Follow Up To My Post On Complete Games!

Follow Up To My Post On Complete Games!

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Cy Young Photo Gallery
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More On Complete Games!

Before I leave the topic of complete games, here’s some more information I thought might be interesting. I don’t think there’s any other part of baseball that demonstrates how dramatically the game has changed over the decades that the downward trend of complete games.  

In the early 20th century, it was common for most good pitchers to complete games they started barring injury or rejection.  As last as the late 1950’s, I remember the Cubs had a relief guy, Don Elston, who was called in whenever the starter was having a bad game and couldn’t finish. In the Sixties, Fergie Jenkins and other great pitchers would regularly tally 30 complete games.

The 1970’s saw the introduction of a specific “closer,” which, in the Cubs’ case, was Bruce Sutter, who often pitched three innings to “close out” the game. Later years saw the introduction of specialized long relievers, middle relievers, eighth-inning set-up guys, and, what we have now, specific one inning “closers.” The manager’s job became more difficult as he now had to be good at “managing” the bullpen.

The change has largely been brought about by adherence to pitch counts; as well as the general trend toward specialization. Current baseball wisdom now says the risk of arm injuries becomes far greater after a pitcher has thrown 100 to 120 pitches. Given all this, Sabermetricians generally regard Cy Young‘s total of 749 complete games as the career baseball record most unlikely to ever be broken.

If you missed it the other day, here’s a photo tribute to Cy Young and his 749 complete games, a record we can safely say will hever be broken:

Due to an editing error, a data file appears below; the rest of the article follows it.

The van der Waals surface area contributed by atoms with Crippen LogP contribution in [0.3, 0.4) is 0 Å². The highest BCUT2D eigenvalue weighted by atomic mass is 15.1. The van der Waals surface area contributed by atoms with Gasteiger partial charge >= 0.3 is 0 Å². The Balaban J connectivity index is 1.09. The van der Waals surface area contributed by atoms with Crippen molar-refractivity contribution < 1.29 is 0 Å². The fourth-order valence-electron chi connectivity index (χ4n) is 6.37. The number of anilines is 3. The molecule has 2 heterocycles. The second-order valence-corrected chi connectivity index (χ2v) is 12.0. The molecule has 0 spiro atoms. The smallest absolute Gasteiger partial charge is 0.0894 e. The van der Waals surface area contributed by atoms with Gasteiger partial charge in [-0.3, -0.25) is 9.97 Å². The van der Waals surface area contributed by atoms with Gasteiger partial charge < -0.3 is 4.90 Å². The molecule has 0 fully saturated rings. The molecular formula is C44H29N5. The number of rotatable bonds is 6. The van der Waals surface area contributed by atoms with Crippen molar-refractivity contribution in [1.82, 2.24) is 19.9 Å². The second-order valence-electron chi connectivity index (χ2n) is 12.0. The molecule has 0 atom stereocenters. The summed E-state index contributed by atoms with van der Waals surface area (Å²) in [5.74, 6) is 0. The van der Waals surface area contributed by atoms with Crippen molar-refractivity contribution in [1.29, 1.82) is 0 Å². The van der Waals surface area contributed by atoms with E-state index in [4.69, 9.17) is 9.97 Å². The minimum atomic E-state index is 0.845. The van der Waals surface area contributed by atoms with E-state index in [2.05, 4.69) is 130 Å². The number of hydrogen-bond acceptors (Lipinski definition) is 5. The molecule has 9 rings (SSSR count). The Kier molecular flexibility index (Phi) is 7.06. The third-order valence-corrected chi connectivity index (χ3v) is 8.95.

James Shields threw a total of 11 complete games in the 2011, the first pitcher to reach double digits since CC Sabathia threw 10 complete games in 2008. The last pitcher to throw as many as 15 complete games was Curt Schilling in 1998. The last pitcher to throw 20 complete games in a single season was Fernando Valenzuela in 1986. The last pitcher to throw 25 complete games in a season was Rick Langford, who had 28 for the Oakland Athletics in 1980. The last pitcher to throw 30 complete games in a season was Catfish Hunter in 1975.

So let’s take a look at how the complete game has evolved through the decades: As you’ll see, the percentage of complete games has been on a steady trend down:

Year           Games Started          Complete Games      Complete Games %

1904…………….2,496…………………..2,186…………………87.6

1914…………….3758……………………2067………………….55

1924……………..2462……………………1198………………….48.7

1934……………..2446……………………1061………………….43.4

1944……………..2484……………………1123………………….45.2

1954……………..2472……………………840……………………34

1964……………..3252……………………797……………………24.5

1974……………..3890……………………1089…………………..28

1984……………..4210…………………….632……………………15

1994……………..3210…………………….255……………………8

2004……………..4854…………………….150……………………3.1

2014……………..4860…………………….118……………………2.4

Career Complete Game Leaders:

  1. Cy Young – 749
  2. Pud Galvin – 646
  3. Tim Keefe – 554
  4. Walter Johnson – 531
  5. Kid Nichols – 531
  6. Bobby Mathews – 525
  7. Mickey Welch – 525
  8. Charley Radbourn – 489
  9. John Clarkson – 485
  10. Tony Mullane – 468
  11. Jim McCormick – 466
  12. Gus Weyhing – 448
  13. Grover Cleveland Alexander – 437
  14. Christy Mathewson – 434
  15. Jack Powell – 422
  16. Eddie Plank – 410
  17. Will White – 394
  18. Amos Rusie – 392
  19. Vic Willis – 388
  20. Tommy Bond – 386

Gary Livacari

Photo Credits: All from Google search

Information: Excerpts edited from Complete Game Wikipedia page.

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I'm a baseball historian who also loves to write. My forte is identifying ballplayers in old photos, and my specail interest is the Dead Ball Era.

1 Comment

  1. Doug Mayblum · June 23, 2017 Reply

    Great perspective, Gary, as usual.

    I would like to point out that-as a boy growing up in NY- the image of Luis Arroyo ” saving” games for the Yankees in the early 60’s looms large. In 1961 he had 29 saves and at a ceremony honoring Whitey Ford Arroyo was brought out to the field in a lifesavor candy wrap.

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